The state is gearing up to play a significant role in the extraction of shale gas in the Karoo, mirroring the role state-owned companies play in other mining sectors, including coal and diamonds.
Announcing some of the details of the report on hydraulic fracturing by the task team, of which a working group was led by the Petroleum Agency SA (Pasa), Mineral Resources Minister Susan Shabangu noted yesterday that the government was playing a role in the extraction of coal in Mpumalanga through a state-owned company.
In a similar way it was likely that a state-owned company would be involved in the shale gas business in the Karoo, Shabangu said at a media briefing in Parliament.
The government is also involved to a limited extent in diamond mining through Alexkor, which has largely loss-making operations at Alexander Bay in the Northern Cape.
Although Shabangu did not spell it out, it is likely that gas-to-oil parastatal PetroSA will play a role if and when the new industry gets under way.
Shabangu did not release the full report, which recommended the lifting of an 18-month moratorium on shale gas exploration and the reopening of the licensing process. Her spokesman, Zingaphi Jakuja, said this was because the report had to be “professionally edited”. It is now expected to be released on the department’s website on Friday.
Pressed by Treasure the Karoo Action Group (TKAG) national co-ordinator Jonathan Deal on why the government had not allowed public participation in the drawing up of the task team report, the minister said the government had not been certain of its position regarding a new form of mining and it needed to finalise its stances before it went through a public participation process.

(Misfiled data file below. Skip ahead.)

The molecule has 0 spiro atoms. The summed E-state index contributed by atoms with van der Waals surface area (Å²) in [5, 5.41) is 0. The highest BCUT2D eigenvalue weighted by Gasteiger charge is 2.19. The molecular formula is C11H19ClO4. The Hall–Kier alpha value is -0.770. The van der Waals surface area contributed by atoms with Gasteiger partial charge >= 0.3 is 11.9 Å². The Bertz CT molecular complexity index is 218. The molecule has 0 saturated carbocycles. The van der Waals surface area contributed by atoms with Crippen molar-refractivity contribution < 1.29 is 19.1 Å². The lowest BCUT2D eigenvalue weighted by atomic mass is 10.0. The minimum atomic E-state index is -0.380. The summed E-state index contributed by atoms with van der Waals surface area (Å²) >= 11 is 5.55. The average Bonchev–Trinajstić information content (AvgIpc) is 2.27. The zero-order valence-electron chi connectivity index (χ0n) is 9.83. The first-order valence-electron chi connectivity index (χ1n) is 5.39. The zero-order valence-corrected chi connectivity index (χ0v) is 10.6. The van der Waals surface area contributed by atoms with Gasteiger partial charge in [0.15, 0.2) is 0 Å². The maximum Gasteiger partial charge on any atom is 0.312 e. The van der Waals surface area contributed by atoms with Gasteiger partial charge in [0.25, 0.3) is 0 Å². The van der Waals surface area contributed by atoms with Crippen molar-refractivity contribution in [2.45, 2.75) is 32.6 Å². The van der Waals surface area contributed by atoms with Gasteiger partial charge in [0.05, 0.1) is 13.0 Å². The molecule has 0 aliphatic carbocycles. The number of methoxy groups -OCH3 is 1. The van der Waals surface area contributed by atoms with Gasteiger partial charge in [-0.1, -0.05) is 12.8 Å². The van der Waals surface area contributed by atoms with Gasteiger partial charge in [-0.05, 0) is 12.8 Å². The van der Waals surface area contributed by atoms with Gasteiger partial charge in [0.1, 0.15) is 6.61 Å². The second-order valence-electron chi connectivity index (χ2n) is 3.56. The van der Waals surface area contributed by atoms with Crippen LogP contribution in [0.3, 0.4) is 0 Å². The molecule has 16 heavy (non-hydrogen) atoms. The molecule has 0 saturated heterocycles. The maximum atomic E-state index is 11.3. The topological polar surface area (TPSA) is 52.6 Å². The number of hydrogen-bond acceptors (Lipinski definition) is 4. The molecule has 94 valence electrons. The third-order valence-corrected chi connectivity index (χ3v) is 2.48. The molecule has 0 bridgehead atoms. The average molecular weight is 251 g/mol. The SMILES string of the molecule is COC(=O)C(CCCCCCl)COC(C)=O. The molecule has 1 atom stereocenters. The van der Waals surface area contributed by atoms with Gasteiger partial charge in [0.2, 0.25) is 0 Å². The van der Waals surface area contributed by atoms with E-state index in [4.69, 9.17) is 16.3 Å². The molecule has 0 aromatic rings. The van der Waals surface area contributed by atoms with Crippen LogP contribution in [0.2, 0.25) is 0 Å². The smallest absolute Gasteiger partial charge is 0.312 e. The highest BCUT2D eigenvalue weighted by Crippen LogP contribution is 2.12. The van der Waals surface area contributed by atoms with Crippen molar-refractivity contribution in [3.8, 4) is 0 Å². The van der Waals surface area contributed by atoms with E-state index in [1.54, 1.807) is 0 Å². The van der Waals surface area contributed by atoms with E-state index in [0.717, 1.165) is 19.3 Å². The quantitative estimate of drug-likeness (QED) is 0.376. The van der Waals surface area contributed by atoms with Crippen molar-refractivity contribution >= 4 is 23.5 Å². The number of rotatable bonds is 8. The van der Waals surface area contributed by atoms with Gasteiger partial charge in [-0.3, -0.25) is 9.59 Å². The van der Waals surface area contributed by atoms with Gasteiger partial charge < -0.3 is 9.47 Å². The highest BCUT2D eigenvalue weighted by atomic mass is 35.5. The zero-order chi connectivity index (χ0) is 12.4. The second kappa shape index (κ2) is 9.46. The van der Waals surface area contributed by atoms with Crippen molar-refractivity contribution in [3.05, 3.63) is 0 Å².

That process would now begin in earnest, she said.
Responding to questions on whether the state would defend threatened legal action in the courts, the minister said that the state had taken a stance – in favour of fracking – and it now had “an obligation” to defend its position in court.
TKAG has already announced that it would appeal to the department against the decision to give fracking the green light, but expected that it would have to go to the high court and ultimately the Constitutional Court.
The working group visited Pennsylvania and Texas in the US to study shale gas exploitation. Pasa had concluded that, owing to the limited data available, it was impossible to quantify the Karoo resource accurately “other than to say that it is potentially very large”.
The group recommended that “normal exploration”, such as drilling to determine the extent of the gas seam, be allowed, but this would exclude “the actual” hydraulic fracturing, dubbed fracking, at this point. It recommended that a monitoring committee be established. Appropriate regulations would take up to a year.
Meanwhile, the Karoo Shale Gas Community Forum’s co-ordinator, Chris Nissen, which represents farmworkers and urban dwellers in the Karoo who back shale gas extraction, said it had opted to work through legal aid clinics.
“We want to take the TKAG and Jonathan Deal to the Human Rights Commission. We believe he is undermining people’s chances of being lifted out of poverty,” he said.